#cli #commandline #application #posix #gnu


A command line argument parsing library for Rust

12 releases (breaking)

0.8.0 Nov 29, 2018
0.6.0 Nov 14, 2018

#76 in Command-line interface

Download history 34/week @ 2018-12-12 51/week @ 2018-12-19 1/week @ 2018-12-26 26/week @ 2019-01-02 22/week @ 2019-01-09 14/week @ 2019-01-16 4/week @ 2019-01-23 3/week @ 2019-01-30 1/week @ 2019-02-13 13/week @ 2019-02-20 24/week @ 2019-02-27 4/week @ 2019-03-06 67/week @ 2019-03-20

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MIT license


commandlines for Rust

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commandlines is a command line argument parsing library for Rust command line interface application development. The goal is to support most POSIX/GNU program argument syntax conventions.

The project is in development and the library API is not stable. Please see the developer documentation at https://docs.rs/commandlines.

Current POSIX/GNU Argument Syntax Convention Support


  • Arguments are options if they begin with a hyphen delimiter (-)
  • Option names are single alphanumeric characters
  • Options typically precede other non-option arguments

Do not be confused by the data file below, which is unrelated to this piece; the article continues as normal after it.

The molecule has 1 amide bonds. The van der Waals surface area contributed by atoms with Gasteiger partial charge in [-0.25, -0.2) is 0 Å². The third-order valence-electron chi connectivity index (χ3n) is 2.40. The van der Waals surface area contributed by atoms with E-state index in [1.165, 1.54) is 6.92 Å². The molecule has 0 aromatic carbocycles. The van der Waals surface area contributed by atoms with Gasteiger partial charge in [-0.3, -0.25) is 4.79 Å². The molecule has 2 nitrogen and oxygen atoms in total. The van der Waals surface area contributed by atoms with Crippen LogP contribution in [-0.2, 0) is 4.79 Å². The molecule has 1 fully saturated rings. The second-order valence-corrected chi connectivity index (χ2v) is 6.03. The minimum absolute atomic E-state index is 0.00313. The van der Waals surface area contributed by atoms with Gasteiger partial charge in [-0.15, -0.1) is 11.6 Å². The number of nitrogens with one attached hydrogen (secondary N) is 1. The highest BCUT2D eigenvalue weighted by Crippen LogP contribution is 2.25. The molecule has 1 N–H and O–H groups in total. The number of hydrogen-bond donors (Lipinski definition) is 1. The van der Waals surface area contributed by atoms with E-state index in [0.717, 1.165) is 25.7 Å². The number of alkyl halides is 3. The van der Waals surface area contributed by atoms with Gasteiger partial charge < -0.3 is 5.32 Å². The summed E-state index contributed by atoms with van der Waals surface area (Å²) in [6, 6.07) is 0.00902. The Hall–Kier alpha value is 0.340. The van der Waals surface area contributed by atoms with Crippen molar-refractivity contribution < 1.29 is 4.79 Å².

• The argument -- terminates all options; any following arguments are treated as non-option arguments, even if they begin with a hyphen
  • Options may be supplied in any order, or appear multiple times. The interpretation is left up to the particular application program
  • Long options consist of -- followed by a name made of alphanumeric characters and dashes. Option names are typically one to three words long, with hyphens to separate words
  • To specify an argument for a long option, write ‘--name=value’. This syntax enables a long option to accept an argument that is itself optional
  • Certain options require an argument. For example, the ‘-o’ command of the ld command requires an argument—an output file name
  • A token consisting of a single hyphen character is interpreted as an ordinary non-option argument. By convention, it is used to specify input from or output to the standard input and output streams.
  • Multiple options may follow a hyphen delimiter in a single token if the options do not take arguments. Thus, -abc is equivalent to -a -b -c

Not Available Yet

  • An option and its argument may or may not appear as separate tokens. (In other words, the whitespace separating them is optional.) Thus, ‘-o foo’ and ‘-ofoo’ are equivalent.

No runtime deps